Are Gas Prices Going Down?
Many or all of the products featured here are from our partners who compensate us. This influences which products we write about and where and how the product appears on a page. However, this does not influence our evaluations. Our opinions are our own. Here is a list of our partners and here's how we make money.
• Updated May 30, 2023 to reflect the most recent average fuel prices in the United States.
The average regular gas price in the U.S. as of May 30 is $3.579 per gallon, according to AAA, which tracks gas prices .
It's cheaper than some of the prices we saw in 2022, but more than last Tuesday's average price of $3.543 per gallon. After falling for much of the second half of 2022, prices this year have ticked up incrementally, though they've also ticked down in recent weeks.
Compared with peak gas prices, the current average represents a roughly 29% decline since June 2022, when the average was $5.006 per gallon, according to data from the U.S. Energy Information Administration, or EIA.
When you look further back and compare current costs with prices at the same time last year — late May 2022 — a gallon of gas is about $1.04 cents cheaper than it was then, AAA data shows.
Why are gas prices down from their 2022 peak?
Spot shortages can drive up gas prices locally because of refinery or pipeline shutdowns, blending issues or even gouging. But big, nationwide swings in the price of gasoline are almost always due to the price of crude oil.
The cost of raw crude oil typically represents more than half of the cost of a gallon of gasoline, according to data from the U.S. Energy Information Administration (EIA). Refining, distribution and taxes account for the remainder.
The price of benchmark West Texas Intermediate crude oil has fallen from more than $115 a barrel in summer 2022 to about $72.67 today, according to the EIA . That's a roughly 37% decline. Gasoline prices have declined around 29% from their peak at $5.006 per gallon.
Over time, the price of crude oil and the price of gasoline move with supply and demand. Many factors affect both. Recession, pandemic and higher prices tend to tamp down demand; war, collaboration among oil states and tax incentives can limit supply.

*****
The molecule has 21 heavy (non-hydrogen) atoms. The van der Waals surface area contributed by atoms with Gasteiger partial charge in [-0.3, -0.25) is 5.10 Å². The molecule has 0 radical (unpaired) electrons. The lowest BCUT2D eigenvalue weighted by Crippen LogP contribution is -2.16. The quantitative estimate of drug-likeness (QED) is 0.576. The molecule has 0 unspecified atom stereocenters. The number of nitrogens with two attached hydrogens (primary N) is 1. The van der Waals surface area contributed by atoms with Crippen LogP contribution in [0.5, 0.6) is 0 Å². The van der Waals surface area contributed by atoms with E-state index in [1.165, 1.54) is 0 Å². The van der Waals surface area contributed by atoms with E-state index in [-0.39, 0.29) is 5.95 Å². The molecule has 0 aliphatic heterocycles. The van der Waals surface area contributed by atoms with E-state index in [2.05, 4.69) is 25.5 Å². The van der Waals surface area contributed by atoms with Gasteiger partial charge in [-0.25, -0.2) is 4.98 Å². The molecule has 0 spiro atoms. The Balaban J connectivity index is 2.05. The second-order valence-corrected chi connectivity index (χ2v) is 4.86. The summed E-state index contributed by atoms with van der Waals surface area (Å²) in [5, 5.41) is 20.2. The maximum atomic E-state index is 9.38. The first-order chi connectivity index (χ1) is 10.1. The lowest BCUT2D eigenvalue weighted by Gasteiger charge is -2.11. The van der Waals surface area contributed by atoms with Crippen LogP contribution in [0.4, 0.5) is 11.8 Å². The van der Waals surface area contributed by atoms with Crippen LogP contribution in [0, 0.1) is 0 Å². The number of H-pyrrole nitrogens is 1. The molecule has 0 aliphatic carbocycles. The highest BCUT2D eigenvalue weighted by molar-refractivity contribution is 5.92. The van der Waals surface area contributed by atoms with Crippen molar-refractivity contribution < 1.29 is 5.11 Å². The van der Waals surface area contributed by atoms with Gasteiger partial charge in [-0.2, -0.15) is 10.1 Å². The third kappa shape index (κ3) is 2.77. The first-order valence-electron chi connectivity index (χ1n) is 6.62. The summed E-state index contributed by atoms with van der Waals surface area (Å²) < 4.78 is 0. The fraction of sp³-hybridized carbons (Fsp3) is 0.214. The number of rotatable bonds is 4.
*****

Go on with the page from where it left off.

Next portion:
Gas prices at the pump rarely reflect that day’s market conditions; instead they represent costs incurred weeks, even months before. That lag makes prices slower to rise and slower to fall than news headlines might suggest.
Where is the highest gas price in the U.S.?
Drivers in the states below are seeing the highest average gas prices per gallon, according to AAA data on May 30
» MORE: Easy ways to save money on gas
Where are gas prices the lowest?
Drivers in the following states are seeing the lowest average gas prices per gallon as of May 30, according to AAA data:
» MORE: Best gas credit cards
How do gas prices work?
The price of gas is determined by a complex set of factors that are at work long before the gas gets to your local station.
Gas prices tend to correlate with consumer sentiment about the overall economy — as gas prices go up, confidence levels with the economic conditions of the country go down, according to research by the Mercatus Center at George Mason University in Virginia .
Here’s what you need to know about how gas prices work :
There are four types of fuel available at the pump that will differ in price. The three non-diesel types of gasoline — regular, midgrade and premium — are categorized by octane rating, a measure of fuel stability (the pressure at which a fuel will combust in an engine).
Regular: The least expensive.
Midgrade or super: More expensive than regular but cheaper than premium and diesel.
Premium or super premium: Most expensive non-diesel gasoline.
Diesel, also known as distillate fuel oil, is used in vehicles that have diesel engines, such as freight trucks and buses. It’s the most expensive type of fuel on the retail market.
The cost of gasoline at your local station depends on multiple costs and profits including :
» MORE: Why is diesel so expensive?
Does the president control gas prices?
The president doesn't set the gas prices you pay at the pump. When prices go up, don’t blame the president. Conversely, when prices go down, don’t thank the president.
The White House is often held responsible for gasoline prices, but the administration rarely has effective tools to move the needle one way or the other. Supply and demand for oil is the culprit.
» MORE: How to choose a gas credit card